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New York Times

Mackenzie Scott has let go of billions of dollars. The scammer followed.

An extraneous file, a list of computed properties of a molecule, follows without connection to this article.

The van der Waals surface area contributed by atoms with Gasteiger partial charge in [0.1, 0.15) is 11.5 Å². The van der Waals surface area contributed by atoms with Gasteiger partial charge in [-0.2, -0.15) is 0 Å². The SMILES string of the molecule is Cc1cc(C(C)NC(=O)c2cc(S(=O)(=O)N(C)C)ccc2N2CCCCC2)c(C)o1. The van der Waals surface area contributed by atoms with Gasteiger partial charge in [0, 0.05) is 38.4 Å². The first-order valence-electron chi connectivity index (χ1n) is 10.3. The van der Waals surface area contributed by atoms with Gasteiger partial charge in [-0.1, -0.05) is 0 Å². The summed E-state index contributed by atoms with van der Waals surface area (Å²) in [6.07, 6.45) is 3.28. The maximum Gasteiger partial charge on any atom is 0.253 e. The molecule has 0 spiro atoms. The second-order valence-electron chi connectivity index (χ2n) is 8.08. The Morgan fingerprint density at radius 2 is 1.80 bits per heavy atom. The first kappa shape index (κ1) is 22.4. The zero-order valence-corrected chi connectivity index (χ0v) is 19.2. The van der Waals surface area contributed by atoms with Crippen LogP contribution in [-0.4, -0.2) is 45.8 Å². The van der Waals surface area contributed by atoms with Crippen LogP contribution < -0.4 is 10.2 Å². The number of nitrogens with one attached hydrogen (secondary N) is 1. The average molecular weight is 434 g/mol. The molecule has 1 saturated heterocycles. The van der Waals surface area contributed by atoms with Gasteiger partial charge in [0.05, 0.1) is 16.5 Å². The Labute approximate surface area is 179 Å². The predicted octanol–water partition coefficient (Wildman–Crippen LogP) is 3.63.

Daniel Churchill was in need of help. She was raising five children in Wollongong, on the Australian coast south of Sydney, and thousands of dollars in special treatment costs for her 10-year-old son, Lachlan, who has autism. Had to cover. She tried crowdfunding on the site GoFundMe and raised a small portion of what she expected. At the end of last year, she received a message that she believed she had solved her financial problems. This is an email from millionaire philanthropist Mackenzie Scott, the best-known novelist and ex-wife of Amazon founder Jeff Bezos, who has donated half of her fortune. , Churchill allegedly stated that he was eligible for a grant. Churchill googled Scott’s name and the word “scam.” Instead of a warning, she found numerous news articles explaining how Scott’s representatives suddenly emailed hundreds of nonprofits offers financial assistance. Sign up for The Morning Newsletter for The New York Times. “People thought they were a scam, but it happened,” recalled Churchill, 34. During 2020, Scott announced a total of nearly $ 6 billion in gifts. Her unconventional gift model was widely praised for its speed and directness. But, as Churchill quickly notices, some of the benefits that seem to have no way to contact a large-scale established foundation, headquarters, public website, or actually her or her representative are scammers. It is ripe for spoofing by. Churchill had to fill out a “membership form” sent by an organization called the Mackenzie Scott Foundation to set up an online account with Investors Bank & Trust Company in order to receive the money. She was able to confirm that the Foundation had sent $ 250,000 to her account. In her name, but she was in Australia, she had to apply for a tax number and pay some relevant fees before she could access the money and start using it for Lachlan’s speech and occupational therapy. I was told there was. “I was doing my research, looking at everything they were saying to me,” Churchill said. She added that her grandmother looked up things and thought it was legal. “Everything you ask for, they send you proof. Online banks say everything is safe.” Churchill didn’t know that there was no Mackenzie Scott Foundation. Formerly Boston-based Investors Bank & Trust was integrated into State Street more than a decade ago. And Churchill didn’t deal with Scott and her team, but with a sophisticated group of scammers who were good at preying on vulnerable people. In the case of Churchill, she included fake bank portals as well as using fake Facebook pages, WhatsApp messages, and Bitcoin cryptocurrency apps to dispel a total of about $ 7,900. Bank or credit card company. Ironscales, an Israeli email security company, said it targeted about 190,000 customer-owned email accounts under the guise of a message from Scott’s representative. The company began seeing scams after Scott announced a donation of nearly $ 4.2 billion on December 15. Now, a few months after opening an account in a bank where she doesn’t exist, Churchill is aware of other obvious victims. She will continue to look at Facebook pages that claim to belong to Scott and will notice people seeking help in the comments. After that, the comment disappears. A man posted a photo of his debit card. “Snap back and forth and bank locations,” read the description next to Scott’s smiling photo. And in December Scott’s Medium Post, which announced her latest grant, a man posted a comment asking about the same business manager who raised money from Churchill. Marti Deriema, a professor of social work at the University of Minnesota at Twin Cities, said the method Scott used was essentially a sudden grant to the group and ripe for fraudsters to abuse it. Stated. “What is the gift she gave them in this crazy way she developed,” De Liema said. Even those who have Scott’s resources cannot prevent scammers from using their names. The fraudster copied the Federal Small and Medium Business Administration’s web page and impersonated the Federal Trade Commission, one of the institutions trying to combat this kind of shortcoming. Scott donates to universities, food banks, and other front-line charities, not to individuals. She doesn’t have an account on social media like Facebook or Instagram, she only has a medium page and a confirmed Twitter account with only three tweets. Her organization will never charge the recipient of the grant in advance, said someone who knows about her donation. The person refused to comment directly on the online scams taking place in Scott’s name, or the actions she might take to prevent it. Churchill further investigated and found that Scott was very unlikely to be in direct contact with her, yet she was unable to immediately withdraw from the scammer. She invested everything she could pull together to unlock those promised funds. “My son needs it for a better life, and I’ve already lost a lot,” she said at the time. Churchill shared dozens of screenshots and web pages, revealing a complex network invented to prey on the hopes of the poor. She said the scammers knew they didn’t have the money and borrowed from their grandmother and sister to cover the cost of mushroom hunting. A few weeks later, Churchill went to the local police. They told her that she was in dire straits and there was no way to get her money back. “This experience, to be honest, ruined my life,” she said. She was already having a hard time. She mainly raises five children herself and relies on government support. Her mother is near Sydney, but she is on dialysis and can’t help much. After her third-born Lachlan was diagnosed with autism, doctors said he needed professional education and intervention that she couldn’t buy. Her GoFundMe page raised less than $ 500. Stacy Wood, a professor of psychology at Scripps College, said Churchill felt that when a message from the Mackenzie Scott Foundation appeared in her inbox, Churchill made people more vulnerable to fraudsters. He said he seemed to be in pain. According to experts, one of the best ways to prevent this kind of scam is for people to come forward, but most victims blame themselves, not criminals, overcome with embarrassment, and silence. I’m protecting it. When she first approached, Churchill saw no warning from anyone else being scammed. The only web presence she seemed to have for Scott was a Facebook page full of photos of millionaires and news articles about her generous donations. Churchill sent a Facebook message to the administrator of this page asking if the email received was genuine. Someone claiming to be Scott himself immediately answered and told Churchill that the first message was from a scammer impersonating her, but they were in direct contact and could help Churchill. It was. Churchill was directed to the Investors Bank & Trust website. It looked like a professionally designed site with sophisticated photos, email addresses, New Jersey area code phone numbers, and Los Angeles addresses. Churchill agreed to the terms of use and chose a user ID and password to set up an online profile. The money appeared immediately and she believed in $ 250,000 in an Investors Bank & Trust account. The purpose of fake banking sites is to convince victims that the money is already theirs. Scam tracking experts call it “blinking.” Membership Fees, Account Fees, Tax Codes, Transfer Fees — There was a series of payments that Churchill had to make to unlock the $ 250,000 account. The scammer taught Churchill how to download the Bitcoin wallet app and send money. The bank may have tried to help her recover the funds, but when she pressed “send” in cryptocurrency, her money (a total of A $ 10,400 Bitcoin transfer) was lost forever. It was. West African-based fraudster rings often use fake banks, said Steve Baker, an international research specialist at Better Business Bureau. The Investors Bank & Trust domain is hosted by the Nigerian company Whogohost, which claims to be “the largest web hosting company in Nigeria and West Africa.” “Unfortunately, people believe that everyone should be able to recognize the scam immediately. The scammers are ridiculous,” said Baker, who writes an email magazine about scams. “These people are organized criminal groups very often.” When a group gets as much as they can from a victim, they often sell their details. Churchill soon realized that he had received many messages. One was from the International Monetary Fund and the other was from a Congolese woman who needed to help sell gold. “This is not a single scam involving a wolf,” said Kari-Anne Liebling of Scam Survivors, a group of volunteers who track online schemes. “After the first point, the victim is fooled by another scam, another scam and another scam,” DeLiema said, prominent philanthropists not asking anyone to pay to receive a gift. By warning, he said he should work harder to protect people from being the victim of scammers operating in his name. This is not an unprecedented step. Charles F. Finney, who made a fortune in duty-free shops, donated billions of dollars through Atlantic Philanthropies until it closed last year. His philanthropy has just such a warning on its web page. “Do not send money or provide personal or bank account information,” lists information for filing a complaint with the Federal Trade Commission and the FBI. Churchill tried to warn other potential victims. She found Scott’s fake account on Instagram and was blocked by one after posting a comment that it was a scam. She believes that more organized efforts by Scott herself are needed. “She probably wants to be alone. I could imagine why she doesn’t have a website or anything. I could imagine every message she receives,” Churchill said. It was. “What she does is great, but her lack of a foundation or website is destroying people’s lives. We are also important.” This article was originally published in The New York Times. I did. © 2021 The New York Times Company